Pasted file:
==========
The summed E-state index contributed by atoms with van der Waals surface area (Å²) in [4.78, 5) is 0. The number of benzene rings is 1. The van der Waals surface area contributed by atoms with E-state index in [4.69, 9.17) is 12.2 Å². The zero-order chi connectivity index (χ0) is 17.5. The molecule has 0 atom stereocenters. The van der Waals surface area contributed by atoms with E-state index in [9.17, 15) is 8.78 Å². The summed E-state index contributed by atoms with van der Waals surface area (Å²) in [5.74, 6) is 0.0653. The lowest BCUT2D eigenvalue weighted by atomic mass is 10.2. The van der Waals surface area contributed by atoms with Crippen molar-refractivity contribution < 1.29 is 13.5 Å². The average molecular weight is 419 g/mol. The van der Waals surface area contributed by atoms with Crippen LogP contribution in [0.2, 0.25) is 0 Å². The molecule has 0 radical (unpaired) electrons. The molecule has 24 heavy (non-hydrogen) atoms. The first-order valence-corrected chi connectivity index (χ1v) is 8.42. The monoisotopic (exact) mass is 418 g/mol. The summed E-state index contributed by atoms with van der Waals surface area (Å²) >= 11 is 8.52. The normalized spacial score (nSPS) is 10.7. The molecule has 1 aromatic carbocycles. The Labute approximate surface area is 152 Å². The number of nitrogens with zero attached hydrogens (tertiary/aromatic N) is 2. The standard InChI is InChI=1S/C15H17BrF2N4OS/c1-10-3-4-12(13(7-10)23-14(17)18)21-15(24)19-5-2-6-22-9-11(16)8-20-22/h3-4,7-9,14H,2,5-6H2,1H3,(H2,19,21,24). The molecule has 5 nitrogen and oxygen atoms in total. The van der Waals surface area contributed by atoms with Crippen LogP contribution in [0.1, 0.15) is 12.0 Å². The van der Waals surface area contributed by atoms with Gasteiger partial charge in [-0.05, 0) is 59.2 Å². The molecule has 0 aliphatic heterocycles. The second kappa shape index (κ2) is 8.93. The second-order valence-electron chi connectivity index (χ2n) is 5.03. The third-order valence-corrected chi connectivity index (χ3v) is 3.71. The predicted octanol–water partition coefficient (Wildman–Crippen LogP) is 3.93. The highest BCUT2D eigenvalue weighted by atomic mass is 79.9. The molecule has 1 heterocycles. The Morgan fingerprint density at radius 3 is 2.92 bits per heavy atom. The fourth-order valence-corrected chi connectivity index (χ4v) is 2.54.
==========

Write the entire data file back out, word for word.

The summed E-state index contributed by atoms with van der Waals surface area (Å²) in [4.78, 5) is 0. The number of benzene rings is 1. The van der Waals surface area contributed by atoms with E-state index in [4.69, 9.17) is 12.2 Å². The zero-order chi connectivity index (χ0) is 17.5. The molecule has 0 atom stereocenters. The van der Waals surface area contributed by atoms with E-state index in [9.17, 15) is 8.78 Å². The summed E-state index contributed by atoms with van der Waals surface area (Å²) in [5.74, 6) is 0.0653. The lowest BCUT2D eigenvalue weighted by atomic mass is 10.2. The van der Waals surface area contributed by atoms with Crippen molar-refractivity contribution < 1.29 is 13.5 Å². The average molecular weight is 419 g/mol. The van der Waals surface area contributed by atoms with Crippen LogP contribution in [0.2, 0.25) is 0 Å². The molecule has 0 radical (unpaired) electrons. The molecule has 24 heavy (non-hydrogen) atoms. The first-order valence-corrected chi connectivity index (χ1v) is 8.42. The monoisotopic (exact) mass is 418 g/mol. The summed E-state index contributed by atoms with van der Waals surface area (Å²) >= 11 is 8.52. The normalized spacial score (nSPS) is 10.7. The molecule has 1 aromatic carbocycles. The Labute approximate surface area is 152 Å². The number of nitrogens with zero attached hydrogens (tertiary/aromatic N) is 2. The standard InChI is InChI=1S/C15H17BrF2N4OS/c1-10-3-4-12(13(7-10)23-14(17)18)21-15(24)19-5-2-6-22-9-11(16)8-20-22/h3-4,7-9,14H,2,5-6H2,1H3,(H2,19,21,24). The molecule has 5 nitrogen and oxygen atoms in total. The van der Waals surface area contributed by atoms with Crippen LogP contribution in [0.1, 0.15) is 12.0 Å². The van der Waals surface area contributed by atoms with Gasteiger partial charge in [-0.05, 0) is 59.2 Å². The molecule has 0 aliphatic heterocycles. The second kappa shape index (κ2) is 8.93. The second-order valence-electron chi connectivity index (χ2n) is 5.03. The third-order valence-corrected chi connectivity index (χ3v) is 3.71. The predicted octanol–water partition coefficient (Wildman–Crippen LogP) is 3.93. The highest BCUT2D eigenvalue weighted by atomic mass is 79.9. The molecule has 1 heterocycles. The Morgan fingerprint density at radius 3 is 2.92 bits per heavy atom. The fourth-order valence-corrected chi connectivity index (χ4v) is 2.54.